It is widely believed that Triumph acquired its 'trusty' nickname as a testimony to the outstanding service given by the model H during the 1914-18 war. Although true to a point in view of the arduous conditions under which 30,000 of these machines had given exceptional service in the mud and devastation of France, Triumph had already acquired this attribute long before hostilities had begun.
The early beginnings of the company can be traced back to 1884, when Seigfried Betman left his home in Nuremberg, Germany, and made his way to London, via Paris. His first job as with Kellys Directories, in the Strand, and it was there that he made many useful business contacts. Within a year or so he branched out on his own and after a somewhat hesitant start he decided to take advantage of the current boom in bicycles by marketing his own brand under the name Triumph.
Having no manufacturing facilities of his own at this time, he bought ready-made bicycles from a Birmingham manufacturer and merely added his own transfer.
He chose the name Triumph because the name would be recognised in England, France and Germany. Initially, all were exported but as business grew Triumph bicycles began to appear on the home market too.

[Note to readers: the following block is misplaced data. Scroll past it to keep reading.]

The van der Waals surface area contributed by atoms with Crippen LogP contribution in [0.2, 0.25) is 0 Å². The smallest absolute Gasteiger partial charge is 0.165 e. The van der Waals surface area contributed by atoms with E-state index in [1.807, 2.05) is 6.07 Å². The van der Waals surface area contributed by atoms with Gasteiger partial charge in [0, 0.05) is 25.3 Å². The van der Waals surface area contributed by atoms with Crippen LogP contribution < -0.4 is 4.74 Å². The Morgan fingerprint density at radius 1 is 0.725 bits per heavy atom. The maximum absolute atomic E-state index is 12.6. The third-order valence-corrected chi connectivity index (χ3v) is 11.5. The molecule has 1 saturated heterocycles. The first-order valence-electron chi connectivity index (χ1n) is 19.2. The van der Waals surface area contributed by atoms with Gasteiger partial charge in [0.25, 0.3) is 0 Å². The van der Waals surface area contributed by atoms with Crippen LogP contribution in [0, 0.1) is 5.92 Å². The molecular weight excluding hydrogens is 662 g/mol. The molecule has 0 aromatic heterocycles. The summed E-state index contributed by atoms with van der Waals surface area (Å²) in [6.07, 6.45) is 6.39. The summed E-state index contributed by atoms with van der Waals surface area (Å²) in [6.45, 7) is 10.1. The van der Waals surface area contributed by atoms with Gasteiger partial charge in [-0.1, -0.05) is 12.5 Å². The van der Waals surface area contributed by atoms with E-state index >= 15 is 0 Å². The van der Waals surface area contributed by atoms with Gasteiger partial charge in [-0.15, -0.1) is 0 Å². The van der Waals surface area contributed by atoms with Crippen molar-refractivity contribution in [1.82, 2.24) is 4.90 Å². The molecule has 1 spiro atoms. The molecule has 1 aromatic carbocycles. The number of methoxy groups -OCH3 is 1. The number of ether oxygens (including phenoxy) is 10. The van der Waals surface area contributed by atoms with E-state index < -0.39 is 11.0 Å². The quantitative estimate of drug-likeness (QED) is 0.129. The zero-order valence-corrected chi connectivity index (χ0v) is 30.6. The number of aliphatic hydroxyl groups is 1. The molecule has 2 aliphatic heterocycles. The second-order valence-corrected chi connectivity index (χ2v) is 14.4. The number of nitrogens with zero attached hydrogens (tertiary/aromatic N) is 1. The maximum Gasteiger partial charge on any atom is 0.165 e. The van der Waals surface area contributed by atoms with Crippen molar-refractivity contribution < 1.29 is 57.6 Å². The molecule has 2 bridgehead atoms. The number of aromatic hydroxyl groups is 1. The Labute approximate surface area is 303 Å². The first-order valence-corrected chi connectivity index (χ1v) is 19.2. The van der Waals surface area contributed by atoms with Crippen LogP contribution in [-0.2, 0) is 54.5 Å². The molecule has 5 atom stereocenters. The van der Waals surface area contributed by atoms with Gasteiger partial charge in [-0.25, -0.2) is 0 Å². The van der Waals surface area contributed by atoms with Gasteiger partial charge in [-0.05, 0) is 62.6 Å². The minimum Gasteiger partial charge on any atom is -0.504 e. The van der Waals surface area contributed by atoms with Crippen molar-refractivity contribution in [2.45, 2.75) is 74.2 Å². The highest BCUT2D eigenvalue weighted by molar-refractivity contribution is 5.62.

By 1887 the business was sufficiently well established for Bettman to take on a young junior partner, Mauritz Schulte, a trained engineer. He knew the only way ahead was to make bicycles himself and with this in mind the embryo Triumph Cycle Company began to look for a suitable site in the City of Coventry. With a capital of only £650-it was a bold step to take, but when a disused factory in Much Park Street was found, additional shareholders helped raise the amount to £2,000.
What really put the company on its feet was some unexpected financial aid from Dunlop, who foresaw a bright future for the as yet still struggling company. It resulted in raising the capital to £45,000 and the formation of the Triumph Cycle Co. Ltd., with limited liabilities. Now the company could give serious thought to the manufacture of motorcycles as well as bicycles and by 1902 they were busy formulating plans.
Initially, Schulte had looked at the possibility of making the Hildebrand and Wolfmuller under licence, and then to build Humber tricycles. Both designs appeared somewhat antiquated even then, so perhaps it was fortunate that no firm decision was made until the following year, by which time Minerva had a much more suitable power unit to offer. A prototype machine was built fitted with their latest 2¼hp engine, and also two other alternatives, fitted respectively with a JAP and a Fafnir engine of approximately similar size. Still unconvinced this was the way to go, Schulte decided the only sensible approach would be to manufacture a complete machine, engine and all. Thanks to Charles Hathaway, who carried out all the work in the drawing office, Triumph went into production with a 298cc engine of their own manufacture, having ball bearings throughout.
Early pioneering days